Regina woman worried about mother’s mental health in care home – Regina

Helen Weninger’s mom, Tena, recently celebrated her 90th birthday.

Tena lives in a care home in Warman, Sask. just north of Saskatoon. Weninger said her mom’s health has deteriorated over the last year, especially her mental health.

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“She’s really depressed. It’s heartbreaking. She’s just feeling very alone,” Weninger said.

A study completed by the Canadian Institute for Health Information found that compared to pre-pandemic years, long-term care home residents had fewer visits with family and friends in the first half of the pandemic, which was associated with higher rates of depression.

“We haven’t been able to visit her. I haven’t been there for several months,” Weninger said.

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She said she wishes the health authority and government would take a second look at the health and wellbeing of seniors.

Click to play video: 'Some experts say isolation is taking a toll on the mental health of Sask. seniors'

Some experts say isolation is taking a toll on the mental health of Sask. seniors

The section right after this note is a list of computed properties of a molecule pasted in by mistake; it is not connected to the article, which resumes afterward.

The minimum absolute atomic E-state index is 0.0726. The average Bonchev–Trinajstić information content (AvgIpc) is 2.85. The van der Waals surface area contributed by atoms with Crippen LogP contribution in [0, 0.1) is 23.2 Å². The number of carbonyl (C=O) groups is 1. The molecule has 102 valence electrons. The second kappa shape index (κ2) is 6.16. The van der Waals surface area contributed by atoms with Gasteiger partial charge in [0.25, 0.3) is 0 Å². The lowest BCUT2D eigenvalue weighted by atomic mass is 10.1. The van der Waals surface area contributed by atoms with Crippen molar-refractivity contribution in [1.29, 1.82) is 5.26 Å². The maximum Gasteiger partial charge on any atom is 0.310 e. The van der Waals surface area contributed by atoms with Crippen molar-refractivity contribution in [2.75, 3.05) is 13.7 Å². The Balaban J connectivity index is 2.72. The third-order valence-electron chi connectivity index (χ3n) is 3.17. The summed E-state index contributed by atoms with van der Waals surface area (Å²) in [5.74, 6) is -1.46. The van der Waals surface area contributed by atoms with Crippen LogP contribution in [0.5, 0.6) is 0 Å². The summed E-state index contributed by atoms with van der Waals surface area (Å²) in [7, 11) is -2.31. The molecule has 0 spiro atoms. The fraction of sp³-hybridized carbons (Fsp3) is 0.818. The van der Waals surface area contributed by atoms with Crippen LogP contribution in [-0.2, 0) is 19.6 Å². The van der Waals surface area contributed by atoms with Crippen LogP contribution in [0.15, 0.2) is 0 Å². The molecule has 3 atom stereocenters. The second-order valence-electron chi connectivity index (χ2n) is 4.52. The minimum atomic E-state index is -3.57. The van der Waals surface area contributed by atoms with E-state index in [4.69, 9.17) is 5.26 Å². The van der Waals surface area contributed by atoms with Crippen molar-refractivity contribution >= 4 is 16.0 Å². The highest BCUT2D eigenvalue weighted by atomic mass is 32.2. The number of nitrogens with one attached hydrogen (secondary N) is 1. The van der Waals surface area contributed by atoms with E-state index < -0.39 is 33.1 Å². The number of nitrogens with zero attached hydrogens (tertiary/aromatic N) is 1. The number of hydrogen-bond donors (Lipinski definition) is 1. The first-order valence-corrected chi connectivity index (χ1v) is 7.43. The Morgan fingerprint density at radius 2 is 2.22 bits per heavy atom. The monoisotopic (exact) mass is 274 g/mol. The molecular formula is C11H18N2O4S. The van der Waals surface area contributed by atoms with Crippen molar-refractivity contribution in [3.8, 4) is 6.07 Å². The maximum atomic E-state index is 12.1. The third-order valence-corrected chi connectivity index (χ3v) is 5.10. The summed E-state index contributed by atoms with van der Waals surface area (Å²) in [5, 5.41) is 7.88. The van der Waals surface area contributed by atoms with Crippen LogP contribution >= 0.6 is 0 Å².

Some experts say isolation is taking a toll on the mental health of Sask. seniors – Nov 26, 2020

Weninger does call her mom, but she said she struggles talking on the phone or using FaceTime. Weninger said her mother would benefit more from face-to-face visits with family members.

“We’re just never going to get that time back and we really just would like to just even sit with her there. Their years, their days. their months are numbered. So it’s very important.”

Weninger said her mother has “excellent care” at the home she is in but staff don’t have the time to sit down with Tena and read with her. She wishes she and her family members could sit with Tena and read to her or just spend time together.

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Tena received her second COVID-19 vaccine dose in early February.

Weninger said she was previously allowed to see her mom outside with full PPE. She said now there is only one designated visitor allowed at her mom’s care home and that visitor can’t switch out with other family members or friends.

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That visitor can see Tena once a week for one hour.

According to provincial guidelines, one healthy person is allowed to visit for compassionate reasons.

“That’s not enough. Their days are long. They just sit a lot of them, and especially my mother, she doesn’t read, she doesn’t watch TV and they just sit there all by themselves.”

Weninger said there is a board room at her mom’s care home where she thinks she could visit with her mom from a distance and wear full PPE if the weather isn’t nice outside. She said she’s also willing to take a COVID-19 test before seeing her mom.

© 2021 Global News, a division of Corus Entertainment Inc.

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